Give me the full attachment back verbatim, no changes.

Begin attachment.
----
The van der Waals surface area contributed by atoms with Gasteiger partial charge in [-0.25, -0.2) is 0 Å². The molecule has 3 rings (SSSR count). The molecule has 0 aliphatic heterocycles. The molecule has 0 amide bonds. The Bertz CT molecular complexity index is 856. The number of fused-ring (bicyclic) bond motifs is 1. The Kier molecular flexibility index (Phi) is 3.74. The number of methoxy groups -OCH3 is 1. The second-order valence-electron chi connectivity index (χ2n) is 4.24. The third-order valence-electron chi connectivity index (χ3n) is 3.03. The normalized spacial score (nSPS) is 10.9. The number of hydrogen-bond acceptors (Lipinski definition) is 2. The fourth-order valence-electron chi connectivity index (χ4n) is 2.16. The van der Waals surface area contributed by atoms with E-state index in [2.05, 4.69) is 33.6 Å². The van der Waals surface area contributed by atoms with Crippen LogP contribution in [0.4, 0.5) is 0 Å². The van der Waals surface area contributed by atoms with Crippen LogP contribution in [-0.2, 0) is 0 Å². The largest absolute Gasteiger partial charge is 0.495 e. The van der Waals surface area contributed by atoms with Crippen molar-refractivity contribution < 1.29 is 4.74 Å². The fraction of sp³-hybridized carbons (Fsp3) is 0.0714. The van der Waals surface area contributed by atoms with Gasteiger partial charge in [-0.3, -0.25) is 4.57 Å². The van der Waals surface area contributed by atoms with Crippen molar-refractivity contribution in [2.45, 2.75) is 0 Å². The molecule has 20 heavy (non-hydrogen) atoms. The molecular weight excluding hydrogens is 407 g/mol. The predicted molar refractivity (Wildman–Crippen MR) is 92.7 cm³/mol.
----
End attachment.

The van der Waals surface area contributed by atoms with Gasteiger partial charge in [-0.25, -0.2) is 0 Å². The molecule has 3 rings (SSSR count). The molecule has 0 aliphatic heterocycles. The molecule has 0 amide bonds. The Bertz CT molecular complexity index is 856. The number of fused-ring (bicyclic) bond motifs is 1. The Kier molecular flexibility index (Phi) is 3.74. The number of methoxy groups -OCH3 is 1. The second-order valence-electron chi connectivity index (χ2n) is 4.24. The third-order valence-electron chi connectivity index (χ3n) is 3.03. The normalized spacial score (nSPS) is 10.9. The number of hydrogen-bond acceptors (Lipinski definition) is 2. The fourth-order valence-electron chi connectivity index (χ4n) is 2.16. The van der Waals surface area contributed by atoms with E-state index in [2.05, 4.69) is 33.6 Å². The van der Waals surface area contributed by atoms with Crippen LogP contribution in [0.4, 0.5) is 0 Å². The van der Waals surface area contributed by atoms with Crippen LogP contribution in [-0.2, 0) is 0 Å². The largest absolute Gasteiger partial charge is 0.495 e. The van der Waals surface area contributed by atoms with Crippen molar-refractivity contribution < 1.29 is 4.74 Å². The fraction of sp³-hybridized carbons (Fsp3) is 0.0714. The van der Waals surface area contributed by atoms with Gasteiger partial charge in [-0.3, -0.25) is 4.57 Å². The van der Waals surface area contributed by atoms with Crippen molar-refractivity contribution in [2.45, 2.75) is 0 Å². The molecule has 20 heavy (non-hydrogen) atoms. The molecular weight excluding hydrogens is 407 g/mol. The predicted molar refractivity (Wildman–Crippen MR) is 92.7 cm³/mol.